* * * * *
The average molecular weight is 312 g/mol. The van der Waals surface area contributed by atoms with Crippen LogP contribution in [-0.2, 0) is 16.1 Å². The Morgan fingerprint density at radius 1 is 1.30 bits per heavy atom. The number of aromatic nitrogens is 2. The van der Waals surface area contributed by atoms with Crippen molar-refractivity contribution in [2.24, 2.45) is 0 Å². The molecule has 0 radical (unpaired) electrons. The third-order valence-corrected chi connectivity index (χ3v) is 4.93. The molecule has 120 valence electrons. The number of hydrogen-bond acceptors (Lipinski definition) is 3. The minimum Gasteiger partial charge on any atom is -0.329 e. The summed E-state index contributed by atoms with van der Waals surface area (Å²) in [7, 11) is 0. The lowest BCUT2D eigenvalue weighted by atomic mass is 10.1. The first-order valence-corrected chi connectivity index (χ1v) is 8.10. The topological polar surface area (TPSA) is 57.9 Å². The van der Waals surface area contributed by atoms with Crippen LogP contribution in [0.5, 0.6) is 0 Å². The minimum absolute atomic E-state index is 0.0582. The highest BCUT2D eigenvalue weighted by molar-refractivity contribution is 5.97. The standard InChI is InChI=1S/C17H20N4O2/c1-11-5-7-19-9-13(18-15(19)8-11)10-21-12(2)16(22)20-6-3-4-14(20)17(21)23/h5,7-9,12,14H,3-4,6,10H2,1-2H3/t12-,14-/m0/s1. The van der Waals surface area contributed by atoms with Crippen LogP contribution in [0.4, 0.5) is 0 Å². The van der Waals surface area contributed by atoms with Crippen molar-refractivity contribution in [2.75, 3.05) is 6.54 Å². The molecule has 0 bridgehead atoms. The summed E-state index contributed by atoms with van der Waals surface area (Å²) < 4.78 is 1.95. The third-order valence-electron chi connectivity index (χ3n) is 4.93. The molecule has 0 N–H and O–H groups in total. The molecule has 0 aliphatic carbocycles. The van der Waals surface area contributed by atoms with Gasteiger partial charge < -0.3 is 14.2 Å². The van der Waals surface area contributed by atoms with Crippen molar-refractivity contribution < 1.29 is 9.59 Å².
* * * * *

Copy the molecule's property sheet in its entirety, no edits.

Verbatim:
The average molecular weight is 312 g/mol. The van der Waals surface area contributed by atoms with Crippen LogP contribution in [-0.2, 0) is 16.1 Å². The Morgan fingerprint density at radius 1 is 1.30 bits per heavy atom. The number of aromatic nitrogens is 2. The van der Waals surface area contributed by atoms with Crippen molar-refractivity contribution in [2.24, 2.45) is 0 Å². The molecule has 0 radical (unpaired) electrons. The third-order valence-corrected chi connectivity index (χ3v) is 4.93. The molecule has 120 valence electrons. The number of hydrogen-bond acceptors (Lipinski definition) is 3. The minimum Gasteiger partial charge on any atom is -0.329 e. The summed E-state index contributed by atoms with van der Waals surface area (Å²) in [7, 11) is 0. The lowest BCUT2D eigenvalue weighted by atomic mass is 10.1. The first-order valence-corrected chi connectivity index (χ1v) is 8.10. The topological polar surface area (TPSA) is 57.9 Å². The van der Waals surface area contributed by atoms with Crippen LogP contribution in [0.5, 0.6) is 0 Å². The minimum absolute atomic E-state index is 0.0582. The highest BCUT2D eigenvalue weighted by molar-refractivity contribution is 5.97. The standard InChI is InChI=1S/C17H20N4O2/c1-11-5-7-19-9-13(18-15(19)8-11)10-21-12(2)16(22)20-6-3-4-14(20)17(21)23/h5,7-9,12,14H,3-4,6,10H2,1-2H3/t12-,14-/m0/s1. The van der Waals surface area contributed by atoms with Crippen LogP contribution in [0.4, 0.5) is 0 Å². The van der Waals surface area contributed by atoms with Crippen molar-refractivity contribution in [2.75, 3.05) is 6.54 Å². The molecule has 0 bridgehead atoms. The summed E-state index contributed by atoms with van der Waals surface area (Å²) < 4.78 is 1.95. The third-order valence-electron chi connectivity index (χ3n) is 4.93. The molecule has 0 N–H and O–H groups in total. The molecule has 0 aliphatic carbocycles. The van der Waals surface area contributed by atoms with Gasteiger partial charge < -0.3 is 14.2 Å². The van der Waals surface area contributed by atoms with Crippen molar-refractivity contribution < 1.29 is 9.59 Å².